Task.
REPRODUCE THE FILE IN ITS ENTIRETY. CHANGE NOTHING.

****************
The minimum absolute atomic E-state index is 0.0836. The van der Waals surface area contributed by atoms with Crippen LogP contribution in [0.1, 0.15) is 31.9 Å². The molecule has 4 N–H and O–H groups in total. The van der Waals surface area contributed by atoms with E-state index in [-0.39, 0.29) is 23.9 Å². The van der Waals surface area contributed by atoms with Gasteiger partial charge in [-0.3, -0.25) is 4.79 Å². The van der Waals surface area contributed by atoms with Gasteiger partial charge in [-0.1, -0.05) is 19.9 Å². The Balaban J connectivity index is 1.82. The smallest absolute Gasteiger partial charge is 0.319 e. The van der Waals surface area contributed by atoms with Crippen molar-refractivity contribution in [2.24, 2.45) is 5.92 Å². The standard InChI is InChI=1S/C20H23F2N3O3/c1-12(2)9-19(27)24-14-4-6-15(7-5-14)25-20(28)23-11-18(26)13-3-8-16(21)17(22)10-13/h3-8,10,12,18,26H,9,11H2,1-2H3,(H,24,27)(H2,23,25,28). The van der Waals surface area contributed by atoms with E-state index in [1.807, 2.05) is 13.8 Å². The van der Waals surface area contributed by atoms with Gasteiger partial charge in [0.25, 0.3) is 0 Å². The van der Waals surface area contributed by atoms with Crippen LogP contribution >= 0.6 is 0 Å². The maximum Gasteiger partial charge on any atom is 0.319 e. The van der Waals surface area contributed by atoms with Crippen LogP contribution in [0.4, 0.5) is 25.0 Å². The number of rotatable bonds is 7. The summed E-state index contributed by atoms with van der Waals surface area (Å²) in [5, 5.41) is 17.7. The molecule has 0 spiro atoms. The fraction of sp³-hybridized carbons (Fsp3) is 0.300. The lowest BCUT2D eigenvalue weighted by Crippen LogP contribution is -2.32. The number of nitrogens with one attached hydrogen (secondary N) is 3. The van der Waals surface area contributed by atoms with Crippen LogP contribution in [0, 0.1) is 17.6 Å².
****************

The minimum absolute atomic E-state index is 0.0836. The van der Waals surface area contributed by atoms with Crippen LogP contribution in [0.1, 0.15) is 31.9 Å². The molecule has 4 N–H and O–H groups in total. The van der Waals surface area contributed by atoms with E-state index in [-0.39, 0.29) is 23.9 Å². The van der Waals surface area contributed by atoms with Gasteiger partial charge in [-0.3, -0.25) is 4.79 Å². The van der Waals surface area contributed by atoms with Gasteiger partial charge in [-0.1, -0.05) is 19.9 Å². The Balaban J connectivity index is 1.82. The smallest absolute Gasteiger partial charge is 0.319 e. The van der Waals surface area contributed by atoms with Crippen molar-refractivity contribution in [2.24, 2.45) is 5.92 Å². The standard InChI is InChI=1S/C20H23F2N3O3/c1-12(2)9-19(27)24-14-4-6-15(7-5-14)25-20(28)23-11-18(26)13-3-8-16(21)17(22)10-13/h3-8,10,12,18,26H,9,11H2,1-2H3,(H,24,27)(H2,23,25,28). The van der Waals surface area contributed by atoms with E-state index in [1.807, 2.05) is 13.8 Å². The van der Waals surface area contributed by atoms with Gasteiger partial charge in [0.25, 0.3) is 0 Å². The van der Waals surface area contributed by atoms with Crippen LogP contribution >= 0.6 is 0 Å². The maximum Gasteiger partial charge on any atom is 0.319 e. The van der Waals surface area contributed by atoms with Crippen LogP contribution in [0.4, 0.5) is 25.0 Å². The number of rotatable bonds is 7. The summed E-state index contributed by atoms with van der Waals surface area (Å²) in [5, 5.41) is 17.7. The molecule has 0 spiro atoms. The fraction of sp³-hybridized carbons (Fsp3) is 0.300. The lowest BCUT2D eigenvalue weighted by Crippen LogP contribution is -2.32. The number of nitrogens with one attached hydrogen (secondary N) is 3. The van der Waals surface area contributed by atoms with Crippen LogP contribution in [0, 0.1) is 17.6 Å².